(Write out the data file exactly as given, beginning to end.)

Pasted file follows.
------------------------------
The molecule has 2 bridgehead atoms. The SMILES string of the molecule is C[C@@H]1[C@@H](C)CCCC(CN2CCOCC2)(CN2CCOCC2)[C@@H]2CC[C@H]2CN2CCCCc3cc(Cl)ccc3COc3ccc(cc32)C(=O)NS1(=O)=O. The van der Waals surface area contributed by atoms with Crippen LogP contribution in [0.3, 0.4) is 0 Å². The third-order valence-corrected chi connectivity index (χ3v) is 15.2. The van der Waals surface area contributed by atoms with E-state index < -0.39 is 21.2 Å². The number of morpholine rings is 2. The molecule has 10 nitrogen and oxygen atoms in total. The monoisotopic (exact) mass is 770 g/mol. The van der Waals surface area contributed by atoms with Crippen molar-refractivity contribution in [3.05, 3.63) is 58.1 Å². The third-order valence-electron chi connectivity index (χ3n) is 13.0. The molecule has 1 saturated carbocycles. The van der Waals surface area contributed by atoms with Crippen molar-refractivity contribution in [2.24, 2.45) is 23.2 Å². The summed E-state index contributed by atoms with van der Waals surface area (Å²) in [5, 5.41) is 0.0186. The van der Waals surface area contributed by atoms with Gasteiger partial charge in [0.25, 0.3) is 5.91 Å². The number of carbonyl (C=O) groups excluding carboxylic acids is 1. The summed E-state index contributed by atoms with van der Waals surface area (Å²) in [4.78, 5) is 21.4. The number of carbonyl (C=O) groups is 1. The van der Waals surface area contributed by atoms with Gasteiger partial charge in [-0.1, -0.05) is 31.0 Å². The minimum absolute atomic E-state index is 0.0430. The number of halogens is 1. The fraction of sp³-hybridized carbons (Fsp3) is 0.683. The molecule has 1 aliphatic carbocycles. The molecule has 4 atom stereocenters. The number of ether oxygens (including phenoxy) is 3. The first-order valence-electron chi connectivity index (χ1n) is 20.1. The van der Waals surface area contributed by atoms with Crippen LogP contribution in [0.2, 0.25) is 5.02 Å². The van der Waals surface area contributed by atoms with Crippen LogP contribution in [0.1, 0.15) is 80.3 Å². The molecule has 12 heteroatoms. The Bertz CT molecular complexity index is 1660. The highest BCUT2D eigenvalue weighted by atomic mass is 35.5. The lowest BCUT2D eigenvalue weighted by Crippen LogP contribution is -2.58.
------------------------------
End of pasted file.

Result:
The molecule has 2 bridgehead atoms. The SMILES string of the molecule is C[C@@H]1[C@@H](C)CCCC(CN2CCOCC2)(CN2CCOCC2)[C@@H]2CC[C@H]2CN2CCCCc3cc(Cl)ccc3COc3ccc(cc32)C(=O)NS1(=O)=O. The van der Waals surface area contributed by atoms with Crippen LogP contribution in [0.3, 0.4) is 0 Å². The third-order valence-corrected chi connectivity index (χ3v) is 15.2. The van der Waals surface area contributed by atoms with E-state index < -0.39 is 21.2 Å². The number of morpholine rings is 2. The molecule has 10 nitrogen and oxygen atoms in total. The monoisotopic (exact) mass is 770 g/mol. The van der Waals surface area contributed by atoms with Crippen molar-refractivity contribution in [3.05, 3.63) is 58.1 Å². The third-order valence-electron chi connectivity index (χ3n) is 13.0. The molecule has 1 saturated carbocycles. The van der Waals surface area contributed by atoms with Crippen molar-refractivity contribution in [2.24, 2.45) is 23.2 Å². The summed E-state index contributed by atoms with van der Waals surface area (Å²) in [5, 5.41) is 0.0186. The van der Waals surface area contributed by atoms with Gasteiger partial charge in [0.25, 0.3) is 5.91 Å². The number of carbonyl (C=O) groups excluding carboxylic acids is 1. The summed E-state index contributed by atoms with van der Waals surface area (Å²) in [4.78, 5) is 21.4. The number of carbonyl (C=O) groups is 1. The van der Waals surface area contributed by atoms with Gasteiger partial charge in [-0.1, -0.05) is 31.0 Å². The minimum absolute atomic E-state index is 0.0430. The number of halogens is 1. The fraction of sp³-hybridized carbons (Fsp3) is 0.683. The molecule has 1 aliphatic carbocycles. The molecule has 4 atom stereocenters. The number of ether oxygens (including phenoxy) is 3. The first-order valence-electron chi connectivity index (χ1n) is 20.1. The van der Waals surface area contributed by atoms with Crippen LogP contribution in [0.2, 0.25) is 5.02 Å². The van der Waals surface area contributed by atoms with Crippen LogP contribution in [0.1, 0.15) is 80.3 Å². The molecule has 12 heteroatoms. The Bertz CT molecular complexity index is 1660. The highest BCUT2D eigenvalue weighted by atomic mass is 35.5. The lowest BCUT2D eigenvalue weighted by Crippen LogP contribution is -2.58.